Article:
Hard cider, when done right, can be as good as beer or wine. Better even. Think about what we’re working with here. Beer starts as starchy water. Wine starts as grape juice. Hard cider starts as apple juice. There are 7,000-plus apple varieties to choose from in various colors, shapes, and flavor profiles. Further, apples thrive across America. Cider was one of the most popular drinks in America from colonial times to the 20th century. In 1920, the 18th Amendment went into effect, Prohibition started, and cider was cast to the margins of drinking culture until the first half of this decade. The changing palates of American drinkers, forever altered by the craft beer revolution, has proved to be a fertile ground for cider makers as well. The current gluten-free movement has also helped drive cider consumption as more Americans monitor their menus. Whether cider will stay on its double-digit growth is entirely up to fickle consumers. In 1978 there were 83 breweries left in America and disco was ruling the airwaves; who could have predicted that 40 years later there would be over 7,000 breweries and skinny jeans would rule the runway? Enough chatter; let’s get to drinking. Enjoy Peaks and Pints Monday Cider Flight 3.4.19: Variety.
Peaks and Pints Monday Cider Flight 3.4.19: Variety
A select blend of Certified Organic Washington apples from the Yakima Valley is fermented in stainless steel tanks at low temperatures to capture the full ester profile of the apples. Once fermentation is complete, this cider is then aged for 12 to 16 weeks in rye whiskey barrels from High West Distillery in Park City, Utah. The 2017 Good Food Awards winning Finnriver Oak & Apple has bright citrus with a smooth whiskey depth and spicy rye spirit. Woody astringency balances the acidity, and then finishes with lovely toasted oak and vanilla notes.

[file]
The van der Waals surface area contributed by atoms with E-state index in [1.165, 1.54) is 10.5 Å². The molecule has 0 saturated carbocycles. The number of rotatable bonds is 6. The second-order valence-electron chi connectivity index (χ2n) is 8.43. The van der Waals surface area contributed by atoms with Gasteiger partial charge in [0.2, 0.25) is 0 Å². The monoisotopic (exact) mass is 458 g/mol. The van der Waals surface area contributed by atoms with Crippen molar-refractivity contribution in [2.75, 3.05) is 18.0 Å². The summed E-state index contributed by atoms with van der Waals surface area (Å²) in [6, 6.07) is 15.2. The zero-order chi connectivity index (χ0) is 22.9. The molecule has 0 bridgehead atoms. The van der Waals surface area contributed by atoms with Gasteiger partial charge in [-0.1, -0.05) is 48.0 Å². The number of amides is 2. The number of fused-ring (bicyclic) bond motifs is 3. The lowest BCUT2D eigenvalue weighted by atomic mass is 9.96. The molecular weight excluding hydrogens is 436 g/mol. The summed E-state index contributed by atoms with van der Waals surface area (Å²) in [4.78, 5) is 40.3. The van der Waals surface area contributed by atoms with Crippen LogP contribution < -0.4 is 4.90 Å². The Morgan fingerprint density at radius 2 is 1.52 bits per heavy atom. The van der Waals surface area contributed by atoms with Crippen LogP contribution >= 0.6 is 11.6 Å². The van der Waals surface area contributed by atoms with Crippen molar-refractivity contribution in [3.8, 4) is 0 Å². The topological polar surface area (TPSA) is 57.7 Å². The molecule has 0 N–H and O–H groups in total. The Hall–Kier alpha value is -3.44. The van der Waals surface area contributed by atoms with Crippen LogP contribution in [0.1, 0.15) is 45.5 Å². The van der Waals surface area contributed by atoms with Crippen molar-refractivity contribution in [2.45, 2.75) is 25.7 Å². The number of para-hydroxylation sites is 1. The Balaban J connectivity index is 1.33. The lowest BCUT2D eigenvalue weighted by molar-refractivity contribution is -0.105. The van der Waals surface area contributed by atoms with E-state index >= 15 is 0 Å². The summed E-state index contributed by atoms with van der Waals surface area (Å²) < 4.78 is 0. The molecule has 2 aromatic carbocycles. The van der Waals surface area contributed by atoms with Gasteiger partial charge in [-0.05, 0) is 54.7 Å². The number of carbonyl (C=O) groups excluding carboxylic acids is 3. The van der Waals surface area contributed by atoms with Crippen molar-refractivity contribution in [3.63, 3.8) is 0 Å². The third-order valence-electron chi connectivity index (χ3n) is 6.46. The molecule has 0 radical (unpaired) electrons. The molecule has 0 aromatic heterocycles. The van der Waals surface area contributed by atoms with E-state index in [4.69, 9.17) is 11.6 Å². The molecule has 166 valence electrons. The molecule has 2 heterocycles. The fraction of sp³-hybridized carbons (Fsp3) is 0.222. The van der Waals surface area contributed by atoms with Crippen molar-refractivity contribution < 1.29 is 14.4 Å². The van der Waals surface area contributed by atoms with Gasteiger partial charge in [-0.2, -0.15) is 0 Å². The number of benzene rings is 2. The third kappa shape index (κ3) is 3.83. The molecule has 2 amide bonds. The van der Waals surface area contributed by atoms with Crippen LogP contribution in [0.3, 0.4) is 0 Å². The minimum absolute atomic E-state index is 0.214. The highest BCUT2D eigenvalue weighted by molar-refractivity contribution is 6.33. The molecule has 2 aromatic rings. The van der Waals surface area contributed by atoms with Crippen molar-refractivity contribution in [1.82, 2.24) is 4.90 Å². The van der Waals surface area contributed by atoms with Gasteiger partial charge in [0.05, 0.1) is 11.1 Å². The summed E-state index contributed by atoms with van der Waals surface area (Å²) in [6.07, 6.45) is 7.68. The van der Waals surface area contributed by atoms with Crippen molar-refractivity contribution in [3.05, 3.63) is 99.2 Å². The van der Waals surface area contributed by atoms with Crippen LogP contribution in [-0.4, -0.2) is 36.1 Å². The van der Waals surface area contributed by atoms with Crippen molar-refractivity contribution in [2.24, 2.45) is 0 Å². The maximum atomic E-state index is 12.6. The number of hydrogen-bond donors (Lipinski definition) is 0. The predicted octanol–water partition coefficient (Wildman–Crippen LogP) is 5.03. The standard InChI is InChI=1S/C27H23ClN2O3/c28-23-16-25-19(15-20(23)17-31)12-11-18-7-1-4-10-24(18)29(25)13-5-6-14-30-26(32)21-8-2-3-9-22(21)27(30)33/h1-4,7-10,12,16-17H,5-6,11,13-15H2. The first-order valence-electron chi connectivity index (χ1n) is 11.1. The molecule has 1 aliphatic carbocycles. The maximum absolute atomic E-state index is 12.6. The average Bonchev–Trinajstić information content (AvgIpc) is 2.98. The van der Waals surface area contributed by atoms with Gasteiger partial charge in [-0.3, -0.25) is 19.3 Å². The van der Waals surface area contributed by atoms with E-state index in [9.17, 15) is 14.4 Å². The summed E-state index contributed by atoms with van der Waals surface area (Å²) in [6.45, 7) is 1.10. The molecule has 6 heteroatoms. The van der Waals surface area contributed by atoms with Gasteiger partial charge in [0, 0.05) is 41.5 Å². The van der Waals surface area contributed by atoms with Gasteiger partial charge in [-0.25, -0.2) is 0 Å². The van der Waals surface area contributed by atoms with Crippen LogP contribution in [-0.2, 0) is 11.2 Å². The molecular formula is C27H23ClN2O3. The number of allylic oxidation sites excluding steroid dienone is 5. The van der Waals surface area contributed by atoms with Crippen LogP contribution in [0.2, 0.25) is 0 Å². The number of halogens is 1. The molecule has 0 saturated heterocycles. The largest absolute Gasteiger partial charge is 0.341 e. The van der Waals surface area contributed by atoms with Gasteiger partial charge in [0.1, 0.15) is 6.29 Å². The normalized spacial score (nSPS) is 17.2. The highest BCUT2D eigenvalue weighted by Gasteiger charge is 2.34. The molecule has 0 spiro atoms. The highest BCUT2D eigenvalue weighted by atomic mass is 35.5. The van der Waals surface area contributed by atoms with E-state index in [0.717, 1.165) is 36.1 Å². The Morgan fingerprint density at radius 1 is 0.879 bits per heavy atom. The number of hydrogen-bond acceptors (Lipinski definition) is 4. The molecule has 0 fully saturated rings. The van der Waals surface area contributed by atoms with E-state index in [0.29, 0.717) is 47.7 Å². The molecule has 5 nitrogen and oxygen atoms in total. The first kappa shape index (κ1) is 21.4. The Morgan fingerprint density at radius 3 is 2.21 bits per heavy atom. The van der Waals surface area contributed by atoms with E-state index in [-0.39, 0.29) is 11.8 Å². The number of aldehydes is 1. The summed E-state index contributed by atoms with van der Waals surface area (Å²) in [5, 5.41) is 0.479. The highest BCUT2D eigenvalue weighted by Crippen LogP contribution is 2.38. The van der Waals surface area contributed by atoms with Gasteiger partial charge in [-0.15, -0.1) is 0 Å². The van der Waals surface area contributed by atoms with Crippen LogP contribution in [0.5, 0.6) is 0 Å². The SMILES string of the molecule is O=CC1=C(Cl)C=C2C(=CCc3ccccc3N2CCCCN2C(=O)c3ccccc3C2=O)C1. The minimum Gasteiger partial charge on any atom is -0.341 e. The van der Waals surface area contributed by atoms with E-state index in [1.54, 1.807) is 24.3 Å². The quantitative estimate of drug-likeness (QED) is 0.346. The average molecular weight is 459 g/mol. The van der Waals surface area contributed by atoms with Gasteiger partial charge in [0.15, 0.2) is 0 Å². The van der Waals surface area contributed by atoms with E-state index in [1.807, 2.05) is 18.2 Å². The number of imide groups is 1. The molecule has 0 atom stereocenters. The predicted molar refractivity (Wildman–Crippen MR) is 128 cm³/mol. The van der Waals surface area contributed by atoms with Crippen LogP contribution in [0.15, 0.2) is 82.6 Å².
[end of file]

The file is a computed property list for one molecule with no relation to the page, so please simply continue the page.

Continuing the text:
In 2008, Craig Campbell and his wife, Sharon, began experimenting with making cider from dessert apples grown in their 400-acre commercial fruit orchards. Despite naysayers who warned that cider apples required a maritime climate, Craig also planted a two-acre test orchard with 25 varieties of cider apples. Today, their two-acre experiment expanded into Cider View, a 30-acre “high-density” cider orchard. In their commercial cidery, Tieton Cider Works, they blend American heritage, English and French cider varietals with dessert apples to capture the best of what each variety brings to the bottle: sweetness, acidity, tannin and aroma. Their spring-seasonal, Lavender Honey Cider, is a first in a series of selections that will be part of Tieton Cider Works’ seasonal draft offerings. Lavender Honey is made with locally sourced honey and whole lavender buds. The lavender in this cider is slight but it’s there and the honey gives it a great mouthfeel and balance.
John and Tolena Thorburn adore craft beer. For 15 years they traveled the world drinking it. But, an oversaturated market lead them to cider. Learning and enjoying the varying styles and flavors unique to each brewer and set of ingredients, the Thorburns applied that experience to years of homebrewing and cidermaking. In 2017, Fierce County Cider launched its first commercial operating space in a 97-square foot ciderhouse in Puyallup. The ciderhouse is built for efficiency, utilizing the latest brewing technology and equipment to allow lead cidermaker Tolena to create “fiercely” ciders, including Gin Gin Cran. The nano cidery’s second release, Gin Gin Cran is a light, semi-sweet cider with just a touch of tartness from the cranberry, balanced perfectly with fresh ginger flavor.
Julie and Bret Pittsinger opened Karma Vineyards in the fall of 2007, creating the first traditional style champagne in Chelan County, Washington. As the brand grew the Pittsingers saw an opportunity to partner with his long-term relationships of apple growers in the area that he’s cultivated over several decades. The chemistry between the quality of apple and the knowledge of the traditional French champagne method, created a unique hard cider and Bad Granny Hard Cider was born. Pacific Northwest juicy Rainier cherries impart subtle notes of sweetness to this bright and perfectly balanced cider.
Cockrell Hard Cider in Puyallup’s Colonial Winter is a New England Style cider produced with brown sugar and raisins for a medium-bodied winter warmer on the sweeter side of semi-dry. The carbonation is low to style with notes of caramel, brown sugar, baked apple, raisins, orange, a hint of oak, tannins and bitterness. Expect a long, warming acidic finish.